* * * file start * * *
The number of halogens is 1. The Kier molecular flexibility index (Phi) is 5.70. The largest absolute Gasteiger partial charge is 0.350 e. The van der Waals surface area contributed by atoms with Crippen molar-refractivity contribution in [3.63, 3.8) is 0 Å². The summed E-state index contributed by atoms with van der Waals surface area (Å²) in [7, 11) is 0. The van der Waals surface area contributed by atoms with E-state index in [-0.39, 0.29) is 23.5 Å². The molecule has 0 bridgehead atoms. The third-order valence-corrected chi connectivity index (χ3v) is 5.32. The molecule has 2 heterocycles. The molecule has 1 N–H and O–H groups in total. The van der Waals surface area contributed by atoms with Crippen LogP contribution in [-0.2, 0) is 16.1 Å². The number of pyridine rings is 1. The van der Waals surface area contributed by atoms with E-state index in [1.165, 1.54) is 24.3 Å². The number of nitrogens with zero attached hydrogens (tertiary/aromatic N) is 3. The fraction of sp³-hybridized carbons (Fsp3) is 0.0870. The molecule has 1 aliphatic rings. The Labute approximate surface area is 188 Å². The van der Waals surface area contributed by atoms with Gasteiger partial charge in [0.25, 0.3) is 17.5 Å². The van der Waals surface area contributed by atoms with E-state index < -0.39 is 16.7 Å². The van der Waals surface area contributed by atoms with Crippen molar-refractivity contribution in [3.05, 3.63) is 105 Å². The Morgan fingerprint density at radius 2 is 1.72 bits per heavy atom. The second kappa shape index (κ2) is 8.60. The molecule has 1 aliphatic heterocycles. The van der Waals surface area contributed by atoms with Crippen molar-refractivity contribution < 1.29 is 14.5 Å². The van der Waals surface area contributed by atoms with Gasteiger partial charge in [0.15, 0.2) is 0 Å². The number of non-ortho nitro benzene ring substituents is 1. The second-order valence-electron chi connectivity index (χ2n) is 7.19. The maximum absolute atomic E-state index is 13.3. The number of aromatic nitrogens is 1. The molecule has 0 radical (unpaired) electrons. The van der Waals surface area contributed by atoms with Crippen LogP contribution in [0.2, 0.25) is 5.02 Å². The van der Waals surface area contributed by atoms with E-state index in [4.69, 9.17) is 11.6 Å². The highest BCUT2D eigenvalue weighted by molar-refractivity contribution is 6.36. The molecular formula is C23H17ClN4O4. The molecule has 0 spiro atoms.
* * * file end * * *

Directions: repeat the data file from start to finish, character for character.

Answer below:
The number of halogens is 1. The Kier molecular flexibility index (Phi) is 5.70. The largest absolute Gasteiger partial charge is 0.350 e. The van der Waals surface area contributed by atoms with Crippen molar-refractivity contribution in [3.63, 3.8) is 0 Å². The summed E-state index contributed by atoms with van der Waals surface area (Å²) in [7, 11) is 0. The van der Waals surface area contributed by atoms with E-state index in [-0.39, 0.29) is 23.5 Å². The molecule has 0 bridgehead atoms. The third-order valence-corrected chi connectivity index (χ3v) is 5.32. The molecule has 2 heterocycles. The molecule has 1 N–H and O–H groups in total. The van der Waals surface area contributed by atoms with Crippen LogP contribution in [-0.2, 0) is 16.1 Å². The number of pyridine rings is 1. The van der Waals surface area contributed by atoms with E-state index in [1.165, 1.54) is 24.3 Å². The number of nitrogens with zero attached hydrogens (tertiary/aromatic N) is 3. The fraction of sp³-hybridized carbons (Fsp3) is 0.0870. The molecule has 1 aliphatic rings. The Labute approximate surface area is 188 Å². The van der Waals surface area contributed by atoms with Gasteiger partial charge in [0.25, 0.3) is 17.5 Å². The van der Waals surface area contributed by atoms with E-state index < -0.39 is 16.7 Å². The van der Waals surface area contributed by atoms with Crippen molar-refractivity contribution in [3.05, 3.63) is 105 Å². The Morgan fingerprint density at radius 2 is 1.72 bits per heavy atom. The second kappa shape index (κ2) is 8.60. The molecule has 1 aliphatic heterocycles. The van der Waals surface area contributed by atoms with Crippen molar-refractivity contribution < 1.29 is 14.5 Å². The van der Waals surface area contributed by atoms with Gasteiger partial charge in [0.15, 0.2) is 0 Å². The number of non-ortho nitro benzene ring substituents is 1. The second-order valence-electron chi connectivity index (χ2n) is 7.19. The maximum absolute atomic E-state index is 13.3. The number of aromatic nitrogens is 1. The molecule has 0 radical (unpaired) electrons. The van der Waals surface area contributed by atoms with Crippen LogP contribution in [0.2, 0.25) is 5.02 Å². The van der Waals surface area contributed by atoms with E-state index in [4.69, 9.17) is 11.6 Å². The highest BCUT2D eigenvalue weighted by molar-refractivity contribution is 6.36. The molecular formula is C23H17ClN4O4. The molecule has 0 spiro atoms.